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aizu

  1. Aizuwakamatsu Travel Guide

    Travel Aizuwakamatsu Travel Guide

    Aizuwakamatsu is a city in western Fukushima Prefecture, northern Honshū, and the most important city in the Aizu basin, with a population of about 125,000 residents. Established as a castle town of the Aizu Domain (会津藩 Aizu-han) in 1592, much of the city burned in the Boshin Civil War...
  2. Aizu Sake Museum

    Travel Aizu Sake Museum

    The history of sake-brewing in Aizu goes back to the sixteenth century when Gamō Ujisato (蒲生氏郷, 1556-1595) came into Aizu by order of Toyotomi Hideyoshi (豊臣秀吉) and invited sake brewers into the domain. Since the climate as well as the primary local ingredients, water and rice, are perfectly...
  3. Oyakuen

    Travel Oyakuen

    Oyakuen (御薬園) is also known as “Aizuwakamatsu’s Royal Garden“. The second Chinese character 薬 (kusuri or yaku) means “medicine” and refers to the fact that medicinal plants and herbs were grown there. The garden was originally built from 1429 to 1441 as a villa for Ashina Morihisa, the tenth...
  4. Aizu Bukeyashiki

    Travel Aizu Bukeyashiki

    The Aizu Buke-yashiki (会津武家屋敷) are the reconstructed samurai mansions of the chief retainers of the Aizu-Matsudaira, the Saigō family. The Saigō had served the Matsudaira since the middle of the seventeenth century. The reconstructed manor is based on plans dating back to end of the eighteenth...
  5. Tsuruga Castle

    Tsuruga Castle

    Aizu-Wakamatsu Castle (会津若松城), also known as Tsuruga Castle (鶴ヶ城 Tsuru-ga-jo) is a concrete replica of a traditional Japanese castle in northern Japan, at the center of the city of Aizuwakamatsu, in western Fukushima Prefecture.
  6. Aizu Bukeyashiki

    Aizu Bukeyashiki

    Aizu Bukeyashiki (会津武家屋敷) samurai residences: the former residence of the Matsudaira clan and their retainers in Aizuwakamatsu. Here, a Shinto shrine within the matsudaira compound.
  7. Aizu Bukeyashiki

    Aizu Bukeyashiki

    Aizu Bukeyashiki (会津武家屋敷) samurai residences: the former residence of the Matsudaira clan and their retainers in Aizuwakamatsu. Displayed here is a statue of Ganjin, a Chinese monk, who helped spread Buddhism in Japan in the eighth century. The statue commemorated Chinese-Japanese normalisation.
  8. Aizu Bukeyashiki

    Aizu Bukeyashiki

    Aizu Bukeyashiki (会津武家屋敷) samurai residences: the former residence of the Matsudaira clan and their retainers in Aizuwakamatsu.
  9. Aizu Bukeyashiki

    Aizu Bukeyashiki

    Aizu Bukeyashiki (会津武家屋敷) samurai residences: the former residence of the Matsudaira clan and their retainers in Aizuwakamatsu. Shown here, the tea rooms of the mansion called chashitsu and its nijiriguchi, or 'crawling-in entrance'.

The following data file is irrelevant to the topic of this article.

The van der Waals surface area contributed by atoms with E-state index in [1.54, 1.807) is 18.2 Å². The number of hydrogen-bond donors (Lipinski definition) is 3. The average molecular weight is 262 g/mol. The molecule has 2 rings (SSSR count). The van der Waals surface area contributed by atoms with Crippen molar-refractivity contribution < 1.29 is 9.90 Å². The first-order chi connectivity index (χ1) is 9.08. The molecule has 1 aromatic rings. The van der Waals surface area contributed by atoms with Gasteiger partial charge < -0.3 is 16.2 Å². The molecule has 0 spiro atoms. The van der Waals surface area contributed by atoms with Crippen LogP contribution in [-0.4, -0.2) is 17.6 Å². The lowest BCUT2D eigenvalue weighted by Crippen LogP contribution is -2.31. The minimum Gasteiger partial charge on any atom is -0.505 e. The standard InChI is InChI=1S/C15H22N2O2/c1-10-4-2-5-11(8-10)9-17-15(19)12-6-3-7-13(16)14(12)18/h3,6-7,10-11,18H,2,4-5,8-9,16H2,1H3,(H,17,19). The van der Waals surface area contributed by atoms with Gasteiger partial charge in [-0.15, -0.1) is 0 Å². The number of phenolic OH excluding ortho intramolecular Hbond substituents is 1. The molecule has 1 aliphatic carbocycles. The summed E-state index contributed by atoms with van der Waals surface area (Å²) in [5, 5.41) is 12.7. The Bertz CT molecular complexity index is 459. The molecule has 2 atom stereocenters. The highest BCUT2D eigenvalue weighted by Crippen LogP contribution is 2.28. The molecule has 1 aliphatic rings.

10. Aizu Bukeyashiki

    Aizu Bukeyashiki

    Aizu Bukeyashiki (会津武家屋敷) samurai residences: the former residence of the Saigo, the chief retainers of the Matsudaira in Aizuwakamatsu. Shown here, the tea rooms of the mansion called chashitsu.
  11. Aizu Bukeyashiki

    Aizu Bukeyashiki

    Aizu Bukeyashiki (会津武家屋敷) samurai residences: the former residence of the Saigo, the chief retainers of the Matsudaira in Aizuwakamatsu. Shown here are kago, shoulder-carried carriages.
  12. Aizu Bukeyashiki

    Aizu Bukeyashiki

    Aizu Bukeyashiki 会津武家屋敷) samurai residences: the former residence of the Saigo, the chief retainers of the Matsudaira in Aizuwakamatsu. Shown here is a water-powered rice-cleaning mill (hanmai-seimaijyo) that could clean 1,200 kg of rice per day.
  13. Aizu Bukeyashiki

    Aizu Bukeyashiki

    Aizu Bukeyashiki (会津武家屋敷) samurai residences: the former residence of the Saigo, the chief retainers of the Matsudaira in Aizuwakamatsu. The dressing room for one of the higher-ranking attendants.
  14. Aizu Bukeyashiki

    Aizu Bukeyashiki

    Aizu Bukeyashiki 会津武家屋敷) samurai residences: the former residence of the Saigo, the chief retainers of hte Matsudaira in Aizuwakamatsu. The bath of the mansion.
  15. Aizu Bukeyashiki

    Aizu Bukeyashiki

    Aizu Bukeyashiki (会津武家屋敷) samurai residences: the former residence of the Saigo, the chief retainers of hte Matsudaira in Aizuwakamatsu. Here, the lord's sleeping quarters, with his wife scolding the children for playing in what's off-limits to them.
  16. Aizu Bukeyashiki

    Aizu Bukeyashiki

    Aizu Bukeyashiki (会津武家屋敷) samurai residences: the former residence of the Saigo, the chief retainers of the Matsudaira in Aizuwakamatsu.
  17. Aizu Bukeyashiki

    Aizu Bukeyashiki

    Aizu Bukeyashiki (会津武家屋敷) samurai residences: the former residence of the Saigo, the chief retainers of the Matsudaira in Aizuwakamatsu. Here, the toilets of the mansion, using sand for sanitary purposes.
  18. Aizu Bukeyashiki

    Aizu Bukeyashiki

    Aizu Bukeyashiki (会津武家屋敷) samurai residences: the former residence of the Saigo clan, the chief retainers of the Matsudaira in Aizuwakamatsu. The head of the clan receiving a high-ranking guest.
  19. Aizu Bukeyashiki

    Aizu Bukeyashiki

    Aizu Bukeyashiki (会津武家屋敷) samurai residences: the former residence of the Saigo, the chief retainers of the Matsudaira in Aizuwakamatsu. Here, the clan chief receiving a high-ranking visitor.
  20. Aizu Bukeyashiki

    Aizu Bukeyashiki

    Aizu Bukeyashiki (会津武家屋敷) samurai residences: the former residence of the Matsudaira clan and their retainers in Aizuwakamatsu.
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